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USS Leviathan in the Great War - The Wartime Memories Project -

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- USS Leviathan during the Great War -


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USS Leviathan



 American Troopship  

USS Leviathan - (SS Vaterland)

USS Leviathan

SS Leviathan, originally built as the Vaterland, was an ocean liner which regularly crossed the North Atlantic from 1914 to 1934. The second of three sister ships built by Germany's Hamburg America Line for their transatlantic passenger service, she sailed as the Vaterland for less than a year before her early career was halted by the start of World War I. In 1917, she was seized by the U.S. government and renamed Leviathan. She would become known by this name for the majority of her career, both as a troopship during World War I and later as the flagship of the United States Lines.

SS Vaterland, a 54,282 gross ton passenger liner, was built by Blohm & Voss at Hamburg, Germany, as the second of a trio of very large ships of Imperator class for the Hamburg-America Line's trans-Atlantic route. She was launched 13 April 1913 and was the largest passenger ship in the world upon her completion, superseding SS Imperator, but later being superseded in turn by the last ship of this class, SS Bismarck, the later RMS Majestic.

Vaterland had made only a few trips when, in late July 1914, she arrived at New York City just as World War I broke out. With a safe return to Germany rendered virtually impossible by British dominance of the seas, she was laid up at her Hoboken, NJ, terminal and remained immobile for nearly three years.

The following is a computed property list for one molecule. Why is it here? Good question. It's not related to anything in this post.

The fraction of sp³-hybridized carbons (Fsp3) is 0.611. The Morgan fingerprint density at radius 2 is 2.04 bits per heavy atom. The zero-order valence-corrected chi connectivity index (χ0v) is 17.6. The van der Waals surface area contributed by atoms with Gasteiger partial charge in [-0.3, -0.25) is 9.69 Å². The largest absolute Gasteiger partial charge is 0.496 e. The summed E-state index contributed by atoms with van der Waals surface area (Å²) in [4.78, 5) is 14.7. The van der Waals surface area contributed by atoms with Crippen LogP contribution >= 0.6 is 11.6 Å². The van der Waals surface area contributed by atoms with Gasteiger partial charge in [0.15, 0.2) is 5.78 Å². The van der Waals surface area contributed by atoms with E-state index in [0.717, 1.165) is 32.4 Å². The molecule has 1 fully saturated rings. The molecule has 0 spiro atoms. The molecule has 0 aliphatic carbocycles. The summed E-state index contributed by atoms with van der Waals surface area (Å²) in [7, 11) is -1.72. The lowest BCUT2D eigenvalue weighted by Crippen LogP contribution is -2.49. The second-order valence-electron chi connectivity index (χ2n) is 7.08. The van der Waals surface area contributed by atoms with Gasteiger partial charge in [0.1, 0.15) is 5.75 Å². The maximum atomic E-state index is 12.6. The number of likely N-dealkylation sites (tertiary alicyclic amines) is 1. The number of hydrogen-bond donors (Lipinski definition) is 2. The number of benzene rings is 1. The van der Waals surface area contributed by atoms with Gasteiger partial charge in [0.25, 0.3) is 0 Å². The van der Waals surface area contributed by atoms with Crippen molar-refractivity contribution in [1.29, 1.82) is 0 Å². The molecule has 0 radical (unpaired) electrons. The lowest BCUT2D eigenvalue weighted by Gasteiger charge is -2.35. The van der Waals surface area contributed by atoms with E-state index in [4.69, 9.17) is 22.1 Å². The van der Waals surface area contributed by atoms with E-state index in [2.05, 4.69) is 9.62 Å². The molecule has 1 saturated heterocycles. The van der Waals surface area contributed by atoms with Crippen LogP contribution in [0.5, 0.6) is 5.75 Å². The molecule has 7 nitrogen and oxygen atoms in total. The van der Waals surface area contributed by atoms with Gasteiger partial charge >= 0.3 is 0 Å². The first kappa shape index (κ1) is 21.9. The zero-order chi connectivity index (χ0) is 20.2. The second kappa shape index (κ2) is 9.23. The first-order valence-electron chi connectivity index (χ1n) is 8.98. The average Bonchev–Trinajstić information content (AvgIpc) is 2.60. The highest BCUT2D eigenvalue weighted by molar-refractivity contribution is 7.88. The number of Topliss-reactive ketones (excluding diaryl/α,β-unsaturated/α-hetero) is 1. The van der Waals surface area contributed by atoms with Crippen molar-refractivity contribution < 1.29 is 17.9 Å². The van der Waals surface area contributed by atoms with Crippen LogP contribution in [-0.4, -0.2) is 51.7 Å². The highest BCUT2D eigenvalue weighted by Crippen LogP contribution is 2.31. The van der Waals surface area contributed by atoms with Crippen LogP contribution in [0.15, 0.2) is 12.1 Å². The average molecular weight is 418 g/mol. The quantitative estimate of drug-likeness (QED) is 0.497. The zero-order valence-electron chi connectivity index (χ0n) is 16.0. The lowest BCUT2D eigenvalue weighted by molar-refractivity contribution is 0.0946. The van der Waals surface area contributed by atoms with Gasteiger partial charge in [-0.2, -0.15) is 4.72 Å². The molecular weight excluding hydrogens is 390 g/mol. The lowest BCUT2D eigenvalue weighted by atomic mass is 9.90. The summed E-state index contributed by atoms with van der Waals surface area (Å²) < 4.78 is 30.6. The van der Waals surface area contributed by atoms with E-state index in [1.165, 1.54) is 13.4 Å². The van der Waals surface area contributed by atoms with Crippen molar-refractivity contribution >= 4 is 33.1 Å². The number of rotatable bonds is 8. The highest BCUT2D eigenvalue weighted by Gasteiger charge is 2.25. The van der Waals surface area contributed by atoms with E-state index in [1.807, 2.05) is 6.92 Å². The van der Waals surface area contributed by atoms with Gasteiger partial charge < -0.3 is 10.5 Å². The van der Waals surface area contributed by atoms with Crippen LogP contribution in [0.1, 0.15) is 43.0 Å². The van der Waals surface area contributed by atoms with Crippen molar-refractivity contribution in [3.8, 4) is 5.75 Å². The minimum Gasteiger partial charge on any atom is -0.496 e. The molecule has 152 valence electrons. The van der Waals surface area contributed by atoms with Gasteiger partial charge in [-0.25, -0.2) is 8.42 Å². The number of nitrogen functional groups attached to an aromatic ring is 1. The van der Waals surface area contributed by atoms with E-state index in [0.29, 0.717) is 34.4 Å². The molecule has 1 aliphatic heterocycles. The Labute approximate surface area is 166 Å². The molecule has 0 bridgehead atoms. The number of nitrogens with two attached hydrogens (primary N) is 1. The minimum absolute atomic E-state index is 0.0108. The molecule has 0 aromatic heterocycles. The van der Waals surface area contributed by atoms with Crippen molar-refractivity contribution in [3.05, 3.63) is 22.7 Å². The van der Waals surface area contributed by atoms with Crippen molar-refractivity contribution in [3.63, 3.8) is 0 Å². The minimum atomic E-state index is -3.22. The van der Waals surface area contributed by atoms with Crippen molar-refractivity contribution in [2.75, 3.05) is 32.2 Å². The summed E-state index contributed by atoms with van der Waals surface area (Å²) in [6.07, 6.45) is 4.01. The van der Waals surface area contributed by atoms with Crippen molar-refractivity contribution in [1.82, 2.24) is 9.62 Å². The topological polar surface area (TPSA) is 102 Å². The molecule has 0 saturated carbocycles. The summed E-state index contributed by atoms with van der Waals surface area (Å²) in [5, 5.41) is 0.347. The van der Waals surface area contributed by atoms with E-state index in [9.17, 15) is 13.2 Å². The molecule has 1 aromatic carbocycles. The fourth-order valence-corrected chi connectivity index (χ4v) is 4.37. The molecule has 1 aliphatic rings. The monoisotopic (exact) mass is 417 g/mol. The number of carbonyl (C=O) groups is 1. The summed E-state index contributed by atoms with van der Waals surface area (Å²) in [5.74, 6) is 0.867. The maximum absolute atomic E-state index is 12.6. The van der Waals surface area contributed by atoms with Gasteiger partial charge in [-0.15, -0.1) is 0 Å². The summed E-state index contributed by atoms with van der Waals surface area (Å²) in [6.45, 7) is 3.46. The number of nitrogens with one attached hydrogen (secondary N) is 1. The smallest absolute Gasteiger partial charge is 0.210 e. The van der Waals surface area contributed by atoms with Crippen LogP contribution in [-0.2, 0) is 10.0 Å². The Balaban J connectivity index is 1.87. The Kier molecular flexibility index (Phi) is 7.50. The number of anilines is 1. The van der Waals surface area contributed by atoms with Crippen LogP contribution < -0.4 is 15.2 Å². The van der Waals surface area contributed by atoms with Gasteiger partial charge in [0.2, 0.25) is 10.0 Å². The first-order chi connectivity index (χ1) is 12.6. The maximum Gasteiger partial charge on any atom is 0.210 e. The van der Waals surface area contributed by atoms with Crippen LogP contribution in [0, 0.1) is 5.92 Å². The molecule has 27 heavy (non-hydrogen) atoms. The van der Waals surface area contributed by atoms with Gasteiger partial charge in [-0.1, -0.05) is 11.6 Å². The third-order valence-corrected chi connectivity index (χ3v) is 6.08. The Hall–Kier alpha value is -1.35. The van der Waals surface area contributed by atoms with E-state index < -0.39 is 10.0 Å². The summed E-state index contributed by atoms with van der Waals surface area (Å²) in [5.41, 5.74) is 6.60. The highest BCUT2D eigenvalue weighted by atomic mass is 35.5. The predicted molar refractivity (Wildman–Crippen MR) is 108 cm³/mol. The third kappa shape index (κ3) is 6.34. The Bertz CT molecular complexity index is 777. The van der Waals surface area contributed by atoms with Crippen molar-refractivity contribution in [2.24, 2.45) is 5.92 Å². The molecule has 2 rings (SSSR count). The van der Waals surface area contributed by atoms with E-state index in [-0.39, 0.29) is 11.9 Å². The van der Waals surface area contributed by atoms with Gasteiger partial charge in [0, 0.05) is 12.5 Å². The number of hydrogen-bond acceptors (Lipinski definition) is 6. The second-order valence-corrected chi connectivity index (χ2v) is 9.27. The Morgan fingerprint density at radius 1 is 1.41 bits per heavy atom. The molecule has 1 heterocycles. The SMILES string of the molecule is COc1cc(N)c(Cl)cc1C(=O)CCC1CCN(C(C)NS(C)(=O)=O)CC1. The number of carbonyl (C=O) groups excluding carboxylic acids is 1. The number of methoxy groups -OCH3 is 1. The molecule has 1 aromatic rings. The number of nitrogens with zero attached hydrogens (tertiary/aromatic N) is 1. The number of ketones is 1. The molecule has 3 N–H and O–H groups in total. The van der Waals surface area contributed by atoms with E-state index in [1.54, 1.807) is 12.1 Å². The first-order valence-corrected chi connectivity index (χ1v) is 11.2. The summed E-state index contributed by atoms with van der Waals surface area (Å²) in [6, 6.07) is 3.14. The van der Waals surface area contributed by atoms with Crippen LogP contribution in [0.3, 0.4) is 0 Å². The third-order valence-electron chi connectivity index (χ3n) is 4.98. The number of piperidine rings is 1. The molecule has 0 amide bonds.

World War I

She was seized by the United States Shipping Board when the United States entered World War I, 6 April 1917; turned over to the custody of the U.S. Navy in June 1917; and commissioned July 1917 as the USS Vaterland, Captain Joseph Wallace Oman in command. Redesignated SP-1326 and renamed Leviathan by President Woodrow Wilson on 6 September 1917

The trial cruise to Cuba on 17 November 1917 prompted Captain Oman to order 241 Marines on board to relieve a detachment of Marines to station themselves conspicuously about the upper decks giving the appearance from shore that the great ship was headed overseas to increase American Expeditionary Forces. Upon her return later that month, she reported for duty with the Cruiser and Transport Force. In December she took troops to Liverpool, England, but repairs delayed her return to the U.S. until mid-February 1918. A second trip to Liverpool in March was followed by more repairs. At that time she was repainted with the British-type "dazzle" camouflage scheme that she carried for the rest of the war. With the completion of that work, Leviathan began regular passages between the U.S. and Brest, France, delivering up to 14,000 persons on each trip, carrying over 119,000 fighting men, before the armistice 11 November 1918. Amongst the ship's US Navy crew during this period was future film star Humphrey Bogart.

After that date Leviathan, repainted grey overall by December 1918, reversed the flow of men as she transported the veterans back to the United States with nine westward crossings ending 8 September 1919. On 29 October 1919, USS Leviathan was decommissioned and turned over to the U.S. Shipping Board and again laid up at Hoboken until plans for her future employment could be determined.

John Doran


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Those known to have served in

USS Leviathan

during the Great War 1914-1918.

  • Vallen George D.. Pvt 1st Class

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Mar 2017

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Want to know more about USS Leviathan?


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